THE Cambodian Independent Teachers Association on Tuesday called on the Ministry of Education to stop reprimanding teachers for speaking to the media, accusing officials in four provinces of impinging on teachers’ freedom of speech.
CITA said in a statement that, so far this year, officials from education departments in Prey Veng, Pursat, Kratie and Kampong Chhnang provinces had all called teachers in for questioning after they were quoted in news reports.
CITA president Rong Chhun said in an interview Tuesday that the frequency of such questioning sessions was on the rise, adding that they were blatant attempts at intimidation.
“Threats like this happen only in communist countries. If our country follows democracy, there should be no reason to call [the teachers] in like this,” he said.
“It is unusual this year compared to last year, because just in the early part of 2010 there have been four cases of calling in teachers who have complained to the media about supplies and salaries,” he added.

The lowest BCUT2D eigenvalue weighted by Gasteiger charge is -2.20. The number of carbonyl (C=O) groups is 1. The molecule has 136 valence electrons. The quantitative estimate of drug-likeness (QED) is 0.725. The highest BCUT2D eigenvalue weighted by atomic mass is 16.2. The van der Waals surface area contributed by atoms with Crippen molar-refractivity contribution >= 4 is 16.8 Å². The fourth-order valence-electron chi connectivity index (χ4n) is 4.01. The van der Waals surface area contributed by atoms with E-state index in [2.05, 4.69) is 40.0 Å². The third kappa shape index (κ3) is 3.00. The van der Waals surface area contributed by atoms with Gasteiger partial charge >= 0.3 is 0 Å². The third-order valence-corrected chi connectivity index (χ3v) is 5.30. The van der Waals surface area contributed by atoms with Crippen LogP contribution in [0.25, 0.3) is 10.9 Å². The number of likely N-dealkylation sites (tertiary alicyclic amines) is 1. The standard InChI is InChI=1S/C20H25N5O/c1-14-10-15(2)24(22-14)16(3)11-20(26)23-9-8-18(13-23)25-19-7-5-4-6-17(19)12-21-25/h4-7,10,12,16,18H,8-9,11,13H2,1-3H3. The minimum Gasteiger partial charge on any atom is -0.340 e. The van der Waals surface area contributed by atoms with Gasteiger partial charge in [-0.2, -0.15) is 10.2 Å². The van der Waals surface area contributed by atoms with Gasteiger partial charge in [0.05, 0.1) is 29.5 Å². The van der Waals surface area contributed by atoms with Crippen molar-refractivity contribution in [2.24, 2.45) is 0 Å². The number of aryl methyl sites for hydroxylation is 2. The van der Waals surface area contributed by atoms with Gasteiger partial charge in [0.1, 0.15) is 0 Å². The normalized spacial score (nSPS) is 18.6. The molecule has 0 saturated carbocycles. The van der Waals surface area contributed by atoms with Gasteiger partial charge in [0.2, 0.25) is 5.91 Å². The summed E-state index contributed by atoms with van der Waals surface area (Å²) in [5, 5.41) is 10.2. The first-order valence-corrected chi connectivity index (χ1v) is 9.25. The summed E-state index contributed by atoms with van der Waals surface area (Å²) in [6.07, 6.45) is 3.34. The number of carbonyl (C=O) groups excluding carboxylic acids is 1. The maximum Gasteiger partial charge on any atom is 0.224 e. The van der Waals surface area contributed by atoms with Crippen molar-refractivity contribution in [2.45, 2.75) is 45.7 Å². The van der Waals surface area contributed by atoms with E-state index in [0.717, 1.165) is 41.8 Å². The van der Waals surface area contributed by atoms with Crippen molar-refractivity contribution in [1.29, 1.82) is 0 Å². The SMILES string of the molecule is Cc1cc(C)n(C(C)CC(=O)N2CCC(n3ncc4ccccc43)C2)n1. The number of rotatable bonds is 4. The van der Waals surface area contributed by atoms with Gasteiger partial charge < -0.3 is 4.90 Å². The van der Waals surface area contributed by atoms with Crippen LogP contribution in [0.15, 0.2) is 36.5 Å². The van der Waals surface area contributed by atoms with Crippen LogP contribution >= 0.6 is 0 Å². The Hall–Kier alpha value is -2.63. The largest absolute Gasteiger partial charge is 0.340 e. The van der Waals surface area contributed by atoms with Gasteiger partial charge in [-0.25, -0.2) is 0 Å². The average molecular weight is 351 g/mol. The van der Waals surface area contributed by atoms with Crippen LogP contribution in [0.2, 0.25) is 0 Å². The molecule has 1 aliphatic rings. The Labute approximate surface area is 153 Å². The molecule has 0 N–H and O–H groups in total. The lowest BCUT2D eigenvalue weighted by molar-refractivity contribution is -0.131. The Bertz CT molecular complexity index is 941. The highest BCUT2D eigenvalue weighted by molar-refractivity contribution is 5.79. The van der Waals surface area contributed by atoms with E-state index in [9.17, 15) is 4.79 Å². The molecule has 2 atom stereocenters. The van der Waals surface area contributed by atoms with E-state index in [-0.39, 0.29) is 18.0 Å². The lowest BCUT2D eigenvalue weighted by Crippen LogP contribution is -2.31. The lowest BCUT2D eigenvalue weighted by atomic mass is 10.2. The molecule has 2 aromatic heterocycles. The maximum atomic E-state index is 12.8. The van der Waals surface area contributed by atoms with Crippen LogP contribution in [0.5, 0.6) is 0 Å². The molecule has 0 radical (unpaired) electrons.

Kim Darany, the head of CITA in Pursat province, said she had been called in for questioning in January after giving a radio interview in which she discussed the lack of textbooks in the province.
“I think that what I said shouldn’t affect them,” she said, referring to the officials. “I just said that students have difficulty studying because of the lack of textbooks.”
Suong Sophy, chief of the education department in Pursat, said the purpose of the meeting was not to threaten or intimidate, but rather to discuss the issues Kim Darany had raised.
Chin Rithy, the Prey Veng CITA chief, said he too had been called in by education department officials in January after giving an interview about salaries. In November, Prey Veng provincial court found him guilty of defamation after he accused an administrator of selling land belonging to a secondary school, a verdict he has appealed.
The Prey Veng education department could not be reached Tuesday.